One strategy that the DOT&PF uses is applying a durable MMA marking in a groove and then remarking the MMA with low VOC paint each spring to provide adequate retroreflectivity through the summer and fall. This procedure provides a marking with year-round presence and retroreflectivity from the time the markings are restriped with paint in the spring until the paint wears away during the winter. Without considering the indirect costs of traffic delays and risk of crashes involved with more frequent striping activities, this may be the most cost-effective method for the conditions tested on the Alaska test deck. One option that may be equally effective but reduce the amount of hazardous chemicals is the use of low-temperature advanced acrylic paint in place of the low VOC paint for the spring painting activities.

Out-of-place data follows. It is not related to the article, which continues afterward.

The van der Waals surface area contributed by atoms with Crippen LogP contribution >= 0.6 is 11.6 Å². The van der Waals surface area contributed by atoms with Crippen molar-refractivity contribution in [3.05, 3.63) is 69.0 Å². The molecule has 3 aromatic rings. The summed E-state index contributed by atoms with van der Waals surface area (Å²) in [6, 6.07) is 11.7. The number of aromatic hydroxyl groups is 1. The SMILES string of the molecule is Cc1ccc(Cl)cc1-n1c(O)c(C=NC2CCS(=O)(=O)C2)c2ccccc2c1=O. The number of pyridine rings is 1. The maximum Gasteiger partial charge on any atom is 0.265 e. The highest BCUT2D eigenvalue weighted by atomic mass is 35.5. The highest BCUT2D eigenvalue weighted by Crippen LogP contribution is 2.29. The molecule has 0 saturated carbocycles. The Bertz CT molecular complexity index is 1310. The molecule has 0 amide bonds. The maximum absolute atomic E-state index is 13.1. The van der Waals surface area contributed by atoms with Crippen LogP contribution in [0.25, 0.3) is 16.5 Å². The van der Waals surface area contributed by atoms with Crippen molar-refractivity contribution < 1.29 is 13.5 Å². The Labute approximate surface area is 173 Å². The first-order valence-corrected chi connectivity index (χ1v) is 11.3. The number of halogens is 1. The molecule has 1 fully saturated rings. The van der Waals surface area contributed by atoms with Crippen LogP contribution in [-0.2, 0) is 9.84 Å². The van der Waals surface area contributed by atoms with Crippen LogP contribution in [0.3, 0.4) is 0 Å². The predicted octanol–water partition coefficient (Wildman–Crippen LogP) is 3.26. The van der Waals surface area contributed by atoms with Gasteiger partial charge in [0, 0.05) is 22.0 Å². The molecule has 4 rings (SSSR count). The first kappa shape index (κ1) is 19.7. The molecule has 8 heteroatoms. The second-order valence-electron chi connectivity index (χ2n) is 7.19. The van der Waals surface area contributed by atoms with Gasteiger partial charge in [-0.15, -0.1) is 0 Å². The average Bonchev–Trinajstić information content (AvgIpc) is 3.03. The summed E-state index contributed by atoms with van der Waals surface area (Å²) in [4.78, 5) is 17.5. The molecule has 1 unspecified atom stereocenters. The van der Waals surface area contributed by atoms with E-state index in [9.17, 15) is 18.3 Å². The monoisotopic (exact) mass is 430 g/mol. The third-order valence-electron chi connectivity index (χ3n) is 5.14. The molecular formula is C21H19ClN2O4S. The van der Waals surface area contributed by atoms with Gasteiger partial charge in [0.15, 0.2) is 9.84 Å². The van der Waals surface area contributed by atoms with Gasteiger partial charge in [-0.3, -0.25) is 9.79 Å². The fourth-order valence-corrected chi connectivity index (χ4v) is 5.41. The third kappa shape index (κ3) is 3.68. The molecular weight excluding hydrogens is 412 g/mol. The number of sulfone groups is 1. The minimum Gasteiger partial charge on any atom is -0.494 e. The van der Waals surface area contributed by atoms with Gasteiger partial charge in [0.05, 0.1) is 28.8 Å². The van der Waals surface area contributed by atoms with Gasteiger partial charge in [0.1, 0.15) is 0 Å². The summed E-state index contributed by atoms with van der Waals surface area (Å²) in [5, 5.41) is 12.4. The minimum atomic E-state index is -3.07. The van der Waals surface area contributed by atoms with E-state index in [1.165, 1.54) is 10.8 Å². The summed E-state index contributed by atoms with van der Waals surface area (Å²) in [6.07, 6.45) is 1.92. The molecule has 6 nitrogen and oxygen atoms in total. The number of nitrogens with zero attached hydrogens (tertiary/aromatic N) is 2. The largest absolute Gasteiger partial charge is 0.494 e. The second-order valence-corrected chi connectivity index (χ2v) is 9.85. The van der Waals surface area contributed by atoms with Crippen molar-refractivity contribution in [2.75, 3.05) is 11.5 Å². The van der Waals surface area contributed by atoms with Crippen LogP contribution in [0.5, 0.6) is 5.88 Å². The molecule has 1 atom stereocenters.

Two test decks were installed in Tennessee, one near Nashville and another near Tusculum. Essentially, all of the markings being evaluated on the Tennessee test decks continue to provide adequate presence and retroreflectivity. While the markings are not degrading at the same rate, none have reached a point where the retroreflectivity has fallen below the minimum level established for this project of 100 mcd/m2/lux. As a result, the cost effectiveness of the alternative pavement marking systems installed on the Tennessee test decks cannot be determined at this point. These markings continued to be evaluated through the 2009–2010 winter.